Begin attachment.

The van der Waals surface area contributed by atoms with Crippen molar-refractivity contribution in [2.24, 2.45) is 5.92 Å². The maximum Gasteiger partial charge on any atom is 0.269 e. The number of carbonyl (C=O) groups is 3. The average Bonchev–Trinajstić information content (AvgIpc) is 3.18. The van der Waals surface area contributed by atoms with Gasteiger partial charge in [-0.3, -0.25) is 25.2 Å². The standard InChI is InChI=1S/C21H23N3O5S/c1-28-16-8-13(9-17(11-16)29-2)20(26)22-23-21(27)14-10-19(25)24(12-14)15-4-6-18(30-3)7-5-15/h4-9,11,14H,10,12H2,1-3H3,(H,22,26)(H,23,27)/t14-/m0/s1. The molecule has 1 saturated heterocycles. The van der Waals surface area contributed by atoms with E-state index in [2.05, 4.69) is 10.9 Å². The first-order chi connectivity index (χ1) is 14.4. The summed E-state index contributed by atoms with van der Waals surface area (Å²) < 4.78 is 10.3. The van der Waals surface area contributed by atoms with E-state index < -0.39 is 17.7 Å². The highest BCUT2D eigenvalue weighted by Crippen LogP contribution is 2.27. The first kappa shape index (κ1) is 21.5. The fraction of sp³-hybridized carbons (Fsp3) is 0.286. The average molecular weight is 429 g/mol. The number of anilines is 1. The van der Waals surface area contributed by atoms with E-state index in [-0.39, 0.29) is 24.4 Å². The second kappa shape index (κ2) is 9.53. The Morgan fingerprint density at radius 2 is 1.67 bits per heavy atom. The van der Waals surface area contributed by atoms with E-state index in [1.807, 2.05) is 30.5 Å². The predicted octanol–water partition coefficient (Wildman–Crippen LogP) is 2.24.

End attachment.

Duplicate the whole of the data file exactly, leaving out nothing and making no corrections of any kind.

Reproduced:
The van der Waals surface area contributed by atoms with Crippen molar-refractivity contribution in [2.24, 2.45) is 5.92 Å². The maximum Gasteiger partial charge on any atom is 0.269 e. The number of carbonyl (C=O) groups is 3. The average Bonchev–Trinajstić information content (AvgIpc) is 3.18. The van der Waals surface area contributed by atoms with Gasteiger partial charge in [-0.3, -0.25) is 25.2 Å². The standard InChI is InChI=1S/C21H23N3O5S/c1-28-16-8-13(9-17(11-16)29-2)20(26)22-23-21(27)14-10-19(25)24(12-14)15-4-6-18(30-3)7-5-15/h4-9,11,14H,10,12H2,1-3H3,(H,22,26)(H,23,27)/t14-/m0/s1. The molecule has 1 saturated heterocycles. The van der Waals surface area contributed by atoms with E-state index in [2.05, 4.69) is 10.9 Å². The first-order chi connectivity index (χ1) is 14.4. The summed E-state index contributed by atoms with van der Waals surface area (Å²) < 4.78 is 10.3. The van der Waals surface area contributed by atoms with E-state index < -0.39 is 17.7 Å². The highest BCUT2D eigenvalue weighted by Crippen LogP contribution is 2.27. The first kappa shape index (κ1) is 21.5. The fraction of sp³-hybridized carbons (Fsp3) is 0.286. The average molecular weight is 429 g/mol. The number of anilines is 1. The van der Waals surface area contributed by atoms with E-state index in [-0.39, 0.29) is 24.4 Å². The second kappa shape index (κ2) is 9.53. The Morgan fingerprint density at radius 2 is 1.67 bits per heavy atom. The van der Waals surface area contributed by atoms with E-state index in [1.807, 2.05) is 30.5 Å². The predicted octanol–water partition coefficient (Wildman–Crippen LogP) is 2.24.